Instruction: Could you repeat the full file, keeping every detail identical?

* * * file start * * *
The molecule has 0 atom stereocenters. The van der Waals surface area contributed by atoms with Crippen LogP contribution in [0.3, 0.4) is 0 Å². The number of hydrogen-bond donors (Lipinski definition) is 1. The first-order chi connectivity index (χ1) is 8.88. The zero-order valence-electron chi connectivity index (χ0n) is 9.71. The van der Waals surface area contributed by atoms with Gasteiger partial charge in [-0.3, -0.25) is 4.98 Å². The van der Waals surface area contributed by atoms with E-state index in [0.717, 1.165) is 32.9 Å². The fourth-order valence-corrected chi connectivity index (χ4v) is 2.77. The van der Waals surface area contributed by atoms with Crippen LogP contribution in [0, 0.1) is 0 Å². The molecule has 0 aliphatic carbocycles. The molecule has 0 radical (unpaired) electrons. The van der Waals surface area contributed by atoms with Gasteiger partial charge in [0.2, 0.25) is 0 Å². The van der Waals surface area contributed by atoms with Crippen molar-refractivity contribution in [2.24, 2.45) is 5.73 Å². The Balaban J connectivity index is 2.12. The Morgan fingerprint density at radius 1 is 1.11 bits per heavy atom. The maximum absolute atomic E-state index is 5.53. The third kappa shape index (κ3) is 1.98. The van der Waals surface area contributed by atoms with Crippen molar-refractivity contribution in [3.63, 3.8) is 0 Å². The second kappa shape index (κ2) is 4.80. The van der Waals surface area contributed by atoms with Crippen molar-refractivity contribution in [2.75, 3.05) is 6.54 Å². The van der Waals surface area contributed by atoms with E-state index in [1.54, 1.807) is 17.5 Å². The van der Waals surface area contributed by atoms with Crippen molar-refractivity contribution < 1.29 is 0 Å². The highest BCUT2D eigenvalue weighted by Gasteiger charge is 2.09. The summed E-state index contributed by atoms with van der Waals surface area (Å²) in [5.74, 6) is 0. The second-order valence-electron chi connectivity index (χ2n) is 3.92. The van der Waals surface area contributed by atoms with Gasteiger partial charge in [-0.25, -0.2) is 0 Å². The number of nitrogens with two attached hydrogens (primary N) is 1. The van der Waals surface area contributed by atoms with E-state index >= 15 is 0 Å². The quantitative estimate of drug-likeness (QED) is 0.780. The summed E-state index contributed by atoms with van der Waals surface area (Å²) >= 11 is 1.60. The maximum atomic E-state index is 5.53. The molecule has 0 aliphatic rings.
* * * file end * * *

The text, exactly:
The molecule has 0 atom stereocenters. The van der Waals surface area contributed by atoms with Crippen LogP contribution in [0.3, 0.4) is 0 Å². The number of hydrogen-bond donors (Lipinski definition) is 1. The first-order chi connectivity index (χ1) is 8.88. The zero-order valence-electron chi connectivity index (χ0n) is 9.71. The van der Waals surface area contributed by atoms with Gasteiger partial charge in [-0.3, -0.25) is 4.98 Å². The van der Waals surface area contributed by atoms with E-state index in [0.717, 1.165) is 32.9 Å². The fourth-order valence-corrected chi connectivity index (χ4v) is 2.77. The van der Waals surface area contributed by atoms with Crippen LogP contribution in [0, 0.1) is 0 Å². The molecule has 0 aliphatic carbocycles. The molecule has 0 radical (unpaired) electrons. The van der Waals surface area contributed by atoms with Gasteiger partial charge in [0.2, 0.25) is 0 Å². The van der Waals surface area contributed by atoms with Crippen molar-refractivity contribution in [2.24, 2.45) is 5.73 Å². The Balaban J connectivity index is 2.12. The Morgan fingerprint density at radius 1 is 1.11 bits per heavy atom. The maximum absolute atomic E-state index is 5.53. The third kappa shape index (κ3) is 1.98. The van der Waals surface area contributed by atoms with Crippen molar-refractivity contribution in [3.63, 3.8) is 0 Å². The second kappa shape index (κ2) is 4.80. The van der Waals surface area contributed by atoms with Crippen molar-refractivity contribution in [2.75, 3.05) is 6.54 Å². The van der Waals surface area contributed by atoms with E-state index in [1.54, 1.807) is 17.5 Å². The van der Waals surface area contributed by atoms with Crippen molar-refractivity contribution < 1.29 is 0 Å². The highest BCUT2D eigenvalue weighted by Gasteiger charge is 2.09. The summed E-state index contributed by atoms with van der Waals surface area (Å²) in [5.74, 6) is 0. The second-order valence-electron chi connectivity index (χ2n) is 3.92. The van der Waals surface area contributed by atoms with Gasteiger partial charge in [-0.25, -0.2) is 0 Å². The number of nitrogens with two attached hydrogens (primary N) is 1. The van der Waals surface area contributed by atoms with E-state index >= 15 is 0 Å². The quantitative estimate of drug-likeness (QED) is 0.780. The summed E-state index contributed by atoms with van der Waals surface area (Å²) >= 11 is 1.60. The maximum atomic E-state index is 5.53. The molecule has 0 aliphatic rings.